My name is [NAME] and I’m a constituent from [CITY, ZIP].
EPA’s work to protect public health and the environment is important to me, and I’m counting on the Senate to make EPA strong. The appropriation passed by the House is the smallest EPA budget since 1986 when adjusted for inflation. It’s more important than ever that EPA fulfill its mission to protect the public, not special interests. EPA’s budget should be increased and include no policy riders.
Thank you for your time and attention.
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Cuts in House Bill - The bill passed by the House cuts EPA to its lowest level since 1986. Because more than half of EPA’s funds is passed through to states and other entities in grants or contracts, the budget’s overall cut of 8% results in a cut to core Agency programs of 27% - even more than requested by the Trump administration. These programs include clean air, clean water; hazardous waste, pesticides and toxics programs; Environmental Impact Statement review; and enforcement. Funds for science and technology, key underpinnings of EPA’s mission, are cut 16%. Additional budget provisions forecast significant further reductions in EPA’s workforce (the administration had proposed a 23% staffing cut). The Agency’s budget and staffing have been flat or declining for years. It has already lost nearly 2,500 staff over the last three years, and the House budget cuts would require laying off several thousand more. If implemented, the House’s hollowing out of the EPA would take years of political will to turn around. EPA’s mission is broader and more important than ever. EPA’s budget accounts for less than 1% of the entire federal discretionary and non-discretionary budget, so cuts to the Agency amount to almost nothing in taxpayer savings.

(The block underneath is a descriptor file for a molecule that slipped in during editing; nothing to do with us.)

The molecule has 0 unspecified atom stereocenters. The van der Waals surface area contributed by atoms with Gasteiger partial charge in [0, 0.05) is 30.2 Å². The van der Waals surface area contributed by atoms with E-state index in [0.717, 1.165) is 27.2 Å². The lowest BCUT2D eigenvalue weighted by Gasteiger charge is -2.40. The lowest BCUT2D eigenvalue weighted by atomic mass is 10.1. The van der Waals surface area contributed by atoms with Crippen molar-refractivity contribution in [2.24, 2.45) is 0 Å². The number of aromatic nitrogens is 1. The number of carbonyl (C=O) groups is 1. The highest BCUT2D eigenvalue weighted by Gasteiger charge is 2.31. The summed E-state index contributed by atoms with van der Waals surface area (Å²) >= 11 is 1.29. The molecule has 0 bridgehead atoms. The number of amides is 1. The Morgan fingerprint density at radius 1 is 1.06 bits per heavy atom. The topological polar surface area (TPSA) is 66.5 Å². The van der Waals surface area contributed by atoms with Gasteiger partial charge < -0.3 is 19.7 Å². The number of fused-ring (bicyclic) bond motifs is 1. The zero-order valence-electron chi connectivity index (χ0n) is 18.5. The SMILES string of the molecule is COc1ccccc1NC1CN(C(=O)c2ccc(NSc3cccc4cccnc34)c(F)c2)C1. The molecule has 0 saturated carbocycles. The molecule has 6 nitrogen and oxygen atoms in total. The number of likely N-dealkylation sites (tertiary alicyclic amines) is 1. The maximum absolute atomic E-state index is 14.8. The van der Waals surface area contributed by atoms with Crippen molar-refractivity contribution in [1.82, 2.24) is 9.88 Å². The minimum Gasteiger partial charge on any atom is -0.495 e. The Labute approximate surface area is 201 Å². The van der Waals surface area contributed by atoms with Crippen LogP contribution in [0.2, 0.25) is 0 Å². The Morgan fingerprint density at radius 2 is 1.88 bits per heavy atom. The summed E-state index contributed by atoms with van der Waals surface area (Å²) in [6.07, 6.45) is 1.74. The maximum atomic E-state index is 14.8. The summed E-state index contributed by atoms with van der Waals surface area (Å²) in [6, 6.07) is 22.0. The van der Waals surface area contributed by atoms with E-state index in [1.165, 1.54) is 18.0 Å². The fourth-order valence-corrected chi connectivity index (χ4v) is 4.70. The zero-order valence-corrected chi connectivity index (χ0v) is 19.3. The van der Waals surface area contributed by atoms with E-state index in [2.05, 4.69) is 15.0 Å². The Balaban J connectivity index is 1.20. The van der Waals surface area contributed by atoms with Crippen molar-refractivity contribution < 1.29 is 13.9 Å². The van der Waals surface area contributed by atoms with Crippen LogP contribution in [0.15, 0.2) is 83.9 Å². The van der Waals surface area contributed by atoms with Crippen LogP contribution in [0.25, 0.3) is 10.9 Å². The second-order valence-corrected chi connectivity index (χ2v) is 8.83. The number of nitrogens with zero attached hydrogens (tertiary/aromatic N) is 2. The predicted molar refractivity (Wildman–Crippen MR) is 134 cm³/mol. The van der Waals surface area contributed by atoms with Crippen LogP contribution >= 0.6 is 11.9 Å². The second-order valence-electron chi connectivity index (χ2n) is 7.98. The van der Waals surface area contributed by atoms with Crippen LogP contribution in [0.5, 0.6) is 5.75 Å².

Anti-environment Riders - The bill includes damaging anti-environment riders (additional language unrelated to the budget): Withdrawal of the Waters of the US Rule without public comment; exemptions for pollution from agribusiness; a major delay in implementing ozone standards; a requirement to treat biomass as carbon neutral and renewable; an exemption for mining companies from having to provide assurance that they have the financial resources to cover the cost of cleanup after mines are closed (many closed mines are now Superfund sites, cleaned up at taxpayers’ expense).